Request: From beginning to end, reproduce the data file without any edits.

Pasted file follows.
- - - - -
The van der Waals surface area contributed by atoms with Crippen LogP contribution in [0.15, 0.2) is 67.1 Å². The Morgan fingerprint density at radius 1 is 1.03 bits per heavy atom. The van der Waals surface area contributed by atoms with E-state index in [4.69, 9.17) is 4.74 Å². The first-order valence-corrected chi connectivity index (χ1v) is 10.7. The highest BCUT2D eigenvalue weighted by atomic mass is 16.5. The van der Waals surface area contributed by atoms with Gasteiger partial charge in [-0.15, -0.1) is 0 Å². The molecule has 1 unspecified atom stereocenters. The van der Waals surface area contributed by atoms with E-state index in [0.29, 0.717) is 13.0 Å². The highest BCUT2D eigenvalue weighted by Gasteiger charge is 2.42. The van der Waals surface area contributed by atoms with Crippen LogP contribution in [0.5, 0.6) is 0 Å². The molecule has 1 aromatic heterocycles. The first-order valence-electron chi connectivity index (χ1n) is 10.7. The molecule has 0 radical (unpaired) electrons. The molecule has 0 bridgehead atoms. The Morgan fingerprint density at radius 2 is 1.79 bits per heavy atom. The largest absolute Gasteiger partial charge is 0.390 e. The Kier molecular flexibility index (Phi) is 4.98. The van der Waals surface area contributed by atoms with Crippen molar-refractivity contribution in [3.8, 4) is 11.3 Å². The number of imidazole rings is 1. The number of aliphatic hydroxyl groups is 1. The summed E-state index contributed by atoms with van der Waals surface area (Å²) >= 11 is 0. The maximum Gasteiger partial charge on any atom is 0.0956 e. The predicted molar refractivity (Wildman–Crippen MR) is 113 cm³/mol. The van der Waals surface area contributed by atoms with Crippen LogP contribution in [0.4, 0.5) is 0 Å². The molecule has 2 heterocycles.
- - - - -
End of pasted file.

The van der Waals surface area contributed by atoms with Crippen LogP contribution in [0.15, 0.2) is 67.1 Å². The Morgan fingerprint density at radius 1 is 1.03 bits per heavy atom. The van der Waals surface area contributed by atoms with E-state index in [4.69, 9.17) is 4.74 Å². The first-order valence-corrected chi connectivity index (χ1v) is 10.7. The highest BCUT2D eigenvalue weighted by atomic mass is 16.5. The van der Waals surface area contributed by atoms with Gasteiger partial charge in [-0.15, -0.1) is 0 Å². The molecule has 1 unspecified atom stereocenters. The van der Waals surface area contributed by atoms with E-state index in [0.29, 0.717) is 13.0 Å². The highest BCUT2D eigenvalue weighted by Gasteiger charge is 2.42. The van der Waals surface area contributed by atoms with Crippen LogP contribution in [0.5, 0.6) is 0 Å². The molecule has 1 aromatic heterocycles. The first-order valence-electron chi connectivity index (χ1n) is 10.7. The molecule has 0 radical (unpaired) electrons. The molecule has 0 bridgehead atoms. The Morgan fingerprint density at radius 2 is 1.79 bits per heavy atom. The largest absolute Gasteiger partial charge is 0.390 e. The Kier molecular flexibility index (Phi) is 4.98. The van der Waals surface area contributed by atoms with Crippen molar-refractivity contribution in [3.8, 4) is 11.3 Å². The number of imidazole rings is 1. The number of aliphatic hydroxyl groups is 1. The summed E-state index contributed by atoms with van der Waals surface area (Å²) >= 11 is 0. The maximum Gasteiger partial charge on any atom is 0.0956 e. The predicted molar refractivity (Wildman–Crippen MR) is 113 cm³/mol. The van der Waals surface area contributed by atoms with Crippen LogP contribution in [0.4, 0.5) is 0 Å². The molecule has 2 heterocycles.